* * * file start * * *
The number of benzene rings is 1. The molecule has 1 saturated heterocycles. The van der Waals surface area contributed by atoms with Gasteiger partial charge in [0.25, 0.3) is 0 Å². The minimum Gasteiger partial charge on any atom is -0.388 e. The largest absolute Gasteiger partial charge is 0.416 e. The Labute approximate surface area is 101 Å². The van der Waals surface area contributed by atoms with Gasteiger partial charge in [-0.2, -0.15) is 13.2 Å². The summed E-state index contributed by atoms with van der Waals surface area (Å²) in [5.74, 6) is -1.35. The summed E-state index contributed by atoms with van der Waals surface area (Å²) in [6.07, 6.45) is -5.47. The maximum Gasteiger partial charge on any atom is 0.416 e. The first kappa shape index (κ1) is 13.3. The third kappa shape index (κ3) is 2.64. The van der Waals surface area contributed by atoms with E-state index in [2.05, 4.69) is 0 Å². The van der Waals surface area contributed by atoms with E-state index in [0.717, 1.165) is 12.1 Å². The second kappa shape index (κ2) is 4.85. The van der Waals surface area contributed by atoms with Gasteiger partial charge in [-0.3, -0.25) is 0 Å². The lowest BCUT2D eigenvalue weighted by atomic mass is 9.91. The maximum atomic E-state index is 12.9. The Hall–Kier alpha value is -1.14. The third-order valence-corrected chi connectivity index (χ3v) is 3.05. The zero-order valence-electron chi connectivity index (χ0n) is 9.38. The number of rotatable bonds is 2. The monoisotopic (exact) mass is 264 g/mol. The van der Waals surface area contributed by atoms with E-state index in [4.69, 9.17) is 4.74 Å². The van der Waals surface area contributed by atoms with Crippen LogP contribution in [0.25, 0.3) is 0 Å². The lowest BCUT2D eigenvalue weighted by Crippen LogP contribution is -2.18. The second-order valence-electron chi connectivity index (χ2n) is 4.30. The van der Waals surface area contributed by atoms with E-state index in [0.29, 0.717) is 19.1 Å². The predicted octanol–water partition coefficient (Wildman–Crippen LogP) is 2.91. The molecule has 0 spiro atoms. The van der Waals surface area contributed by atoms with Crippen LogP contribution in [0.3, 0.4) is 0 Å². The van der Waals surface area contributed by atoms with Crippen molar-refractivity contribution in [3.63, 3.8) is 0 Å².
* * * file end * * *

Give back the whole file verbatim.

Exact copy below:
The number of benzene rings is 1. The molecule has 1 saturated heterocycles. The van der Waals surface area contributed by atoms with Gasteiger partial charge in [0.25, 0.3) is 0 Å². The minimum Gasteiger partial charge on any atom is -0.388 e. The largest absolute Gasteiger partial charge is 0.416 e. The Labute approximate surface area is 101 Å². The van der Waals surface area contributed by atoms with Gasteiger partial charge in [-0.2, -0.15) is 13.2 Å². The summed E-state index contributed by atoms with van der Waals surface area (Å²) in [5.74, 6) is -1.35. The summed E-state index contributed by atoms with van der Waals surface area (Å²) in [6.07, 6.45) is -5.47. The maximum Gasteiger partial charge on any atom is 0.416 e. The first kappa shape index (κ1) is 13.3. The third kappa shape index (κ3) is 2.64. The van der Waals surface area contributed by atoms with E-state index in [2.05, 4.69) is 0 Å². The van der Waals surface area contributed by atoms with E-state index in [0.717, 1.165) is 12.1 Å². The second kappa shape index (κ2) is 4.85. The van der Waals surface area contributed by atoms with Gasteiger partial charge in [-0.3, -0.25) is 0 Å². The lowest BCUT2D eigenvalue weighted by atomic mass is 9.91. The maximum atomic E-state index is 12.9. The Hall–Kier alpha value is -1.14. The third-order valence-corrected chi connectivity index (χ3v) is 3.05. The zero-order valence-electron chi connectivity index (χ0n) is 9.38. The number of rotatable bonds is 2. The monoisotopic (exact) mass is 264 g/mol. The van der Waals surface area contributed by atoms with E-state index in [4.69, 9.17) is 4.74 Å². The van der Waals surface area contributed by atoms with Crippen LogP contribution in [0.25, 0.3) is 0 Å². The lowest BCUT2D eigenvalue weighted by Crippen LogP contribution is -2.18. The second-order valence-electron chi connectivity index (χ2n) is 4.30. The van der Waals surface area contributed by atoms with E-state index in [0.29, 0.717) is 19.1 Å². The predicted octanol–water partition coefficient (Wildman–Crippen LogP) is 2.91. The molecule has 0 spiro atoms. The van der Waals surface area contributed by atoms with Crippen LogP contribution in [0.3, 0.4) is 0 Å². The van der Waals surface area contributed by atoms with Crippen molar-refractivity contribution in [3.63, 3.8) is 0 Å².